Clinical Orthopaedics and Related Research ®

A Publication of The Association of Bone and Joint Surgeons ®

A Novel System for the Surgical Staging of Primary High-grade Osteosarcoma: The Birmingham Classification

Lee M. Jeys MSc, FRCS, Chris J. Thorne MBChB, Michael Parry MD, FRCS, Czar Louie L. Gaston MD, Vaiyapuri P. Sumathi MD, FRCPath, J. Robert Grimer FRCS



Chemotherapy response and surgical margins have been shown to be associated with the risk of local recurrence in patients with osteosarcoma. However, existing surgical staging systems fail to reflect the response to chemotherapy or define an appropriate safe metric distance from the tumor that will allow complete excision and closely predict the chance of disease recurrence. We therefore sought to review a group of patients with primary high-grade osteosarcoma treated with neoadjuvant chemotherapy and surgical resection and analyzed margins and chemotherapy response in terms of local recurrence.


(1) What predictor or combination of predictors available to the clinician can be assessed that more reliably predict the likelihood of local recurrence? (2) Can we determine a better predictor of local recurrence-free survival than the currently applied system of surgical margins? (3) Can we determine a better predictor of overall survival than the currently applied system of surgical margins?


This retrospective study included all patients with high-grade conventional osteosarcomas without metastasis at diagnosis treated at one center between 1997 and 2012 with preoperative chemotherapy followed by resection or amputation of the primary tumor who were younger than age 50 years with minimum 24-month followup for those still alive. A total of 389 participants matched the inclusion criteria. Univariate log-rank test and multivariate Cox analyses were undertaken to identify predictors of local recurrence-free survival (LRFS). The Birmingham classification was devised on the basis of two stems: the response to chemotherapy (good response = ≥ 90% necrosis; poor response = < 90% necrosis) and margins (< 2 mm or ≥ 2 mm). The 5-year overall survival rate was 67% (95% confidence interval [CI], 61%–71%) and 47 patients developed local recurrence (12%).


Intralesional margins (hazard ratio [HR], 9.9; 95% CI, 1.2–82; p = 0.03 versus radical margin HR, 1) and a poor response to neoadjuvant chemotherapy (HR, 3.8; 95% CI, 1.7–8.4; p = 0.001 versus good response HR, 1) were independent risk factors for local recurrence (LR). The best predictor of LR, however, was a combination of margins ≤ 2 mm and a less than 90% necrosis response to chemotherapy (Birmingham 2b HR, 19.6; 95% CI, 2.6-144; p = 0.003 versus Birmingham 1a; margin >2 mm and more than 90% necrosis HR, 1). Two-stage Cox regression model and higher Harrell’s C statistic demonstrate that the Birmingham classification was superior to the Musculoskeletal Tumor Society (MSTS) margin classification for predicting LR (Harrell’s C statistic Birmingham classification 0.68, MSTS criteria 0.59). A difference in overall survival was seen between groups of the Birmingham classification (log-rank test p < 0.0001), whereas the MSTS margin system was not discriminatory (log-rank test p = 0.14).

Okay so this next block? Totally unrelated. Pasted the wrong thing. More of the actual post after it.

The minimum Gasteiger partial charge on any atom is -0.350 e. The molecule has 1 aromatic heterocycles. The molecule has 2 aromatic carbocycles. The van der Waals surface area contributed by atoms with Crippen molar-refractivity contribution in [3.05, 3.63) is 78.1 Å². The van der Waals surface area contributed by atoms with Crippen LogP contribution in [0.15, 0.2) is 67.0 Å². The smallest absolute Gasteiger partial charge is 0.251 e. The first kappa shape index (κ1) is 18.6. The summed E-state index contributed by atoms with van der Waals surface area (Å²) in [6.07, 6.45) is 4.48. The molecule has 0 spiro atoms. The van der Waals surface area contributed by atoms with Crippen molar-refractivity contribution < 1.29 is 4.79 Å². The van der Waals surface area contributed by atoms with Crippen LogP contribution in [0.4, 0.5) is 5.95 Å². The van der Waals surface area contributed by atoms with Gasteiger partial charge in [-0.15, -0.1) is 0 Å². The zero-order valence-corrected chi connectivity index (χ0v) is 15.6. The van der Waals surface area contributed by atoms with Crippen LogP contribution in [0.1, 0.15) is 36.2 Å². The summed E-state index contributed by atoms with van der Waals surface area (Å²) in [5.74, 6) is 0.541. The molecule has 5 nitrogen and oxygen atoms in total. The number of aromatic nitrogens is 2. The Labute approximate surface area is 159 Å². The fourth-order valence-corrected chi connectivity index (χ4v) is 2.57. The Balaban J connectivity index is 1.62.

Based on these observations, we believe that a combination of the recording of surgical margins in millimeters and the response to neoadjuvant chemotherapy can more accurately predict the risk of local recurrence than the current MSTS system. A multicenter collaboration study initiated by the International Society of Limb Salvage is recommended to test the validity of the proposed classification and if these findings are confirmed, this classification system might be considered the standard practice in oncology centers treating patients with osteosarcomas and allow more effective communication of margin status for research.

Level of Evidence

Level IV, prognostic study.

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